“You’re not horrible, you’re human. People are always getting those two confused.”
It’s a hallmark of human nature that we are sometimes too hard on ourselves. We mentally bludgeon ourselves into a state of despair because we're not doing and being all the things we think we should.
But if you worry that you are not kind enough, giving enough, AMAZING enough, then odds are you're pretty freakin' fantastic. Because you're striving, and you're yearning, and you're aspiring.
Please. Celebrate that.
And please, resist the voice in the back of your mind, the insidious whisper telling you what a slacker you are. One of the most beautiful, most joy-worthy aspects of humanity is that we have the power (with the help of our loved ones) TO DROWN THOSE VOICES OUT.
Be a loud voice. Be the bright and shining creature you have it in you to be. And when you can't, when the weariness brings you down so low you forget you ever had the power to shine at all, remember this:
"Feeling and being are not the same. You are not one dark thought, one sad moment, or one awful day. You are oh so much, so infinitely MORE."
But I found a loophole, and it’s a fabulous one.
Every day, I write down the things I do. “Unloaded the dishwasher.” “Answered seven emails.” “Edited two query letters.” “Wrote 537 words.” “Read three books to Gracie.” “Put on real pants!” “Put through and folded two loads of laundry.” “Decluttered kitchen counter.” “Shouted inside my head instead of outside.” Etc . . .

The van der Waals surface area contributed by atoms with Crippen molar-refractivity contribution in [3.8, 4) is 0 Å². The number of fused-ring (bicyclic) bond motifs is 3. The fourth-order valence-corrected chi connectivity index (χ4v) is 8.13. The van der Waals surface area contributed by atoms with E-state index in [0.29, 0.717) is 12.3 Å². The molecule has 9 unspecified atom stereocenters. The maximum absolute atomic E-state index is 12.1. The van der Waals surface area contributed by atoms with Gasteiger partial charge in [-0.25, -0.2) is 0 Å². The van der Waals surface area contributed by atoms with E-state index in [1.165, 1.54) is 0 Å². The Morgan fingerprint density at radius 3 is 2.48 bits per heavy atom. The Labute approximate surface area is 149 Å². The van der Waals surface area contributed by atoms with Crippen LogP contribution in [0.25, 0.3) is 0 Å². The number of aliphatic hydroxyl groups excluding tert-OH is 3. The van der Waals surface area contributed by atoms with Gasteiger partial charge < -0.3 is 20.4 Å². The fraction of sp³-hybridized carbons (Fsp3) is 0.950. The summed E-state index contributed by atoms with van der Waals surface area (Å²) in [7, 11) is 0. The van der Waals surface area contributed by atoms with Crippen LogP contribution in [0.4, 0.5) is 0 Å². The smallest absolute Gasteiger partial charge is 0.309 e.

At the end of the day, I skim my “done list,” and smile. Because when it comes to my accomplishments, my memory is a sieve with really big holes. Writing them down helps me fight that whispering “You are not enough” voice. It helps me realize that I am. Even on my rough days, when “put on pants” is the highest of all possible accomplishments.
What sort of things would you put on your “done list?”
Kimberly Vanderhorst is a speculative fiction author who cherishes a love for all things strange and beautiful. Claims to fame include running Prism Editing, serving on the committees for the annual LDStorymakers Conference and The Whitney Awards program, and co-hosting the annual Pitch Slam contest. Despite being a city girl with a tendency to cuss too much, Kimberly is married to an LDS minister and lives in rural northern Canada. There, she helps raise her four lovely daughters while pretending not to be afraid of the neighbour’s chickens.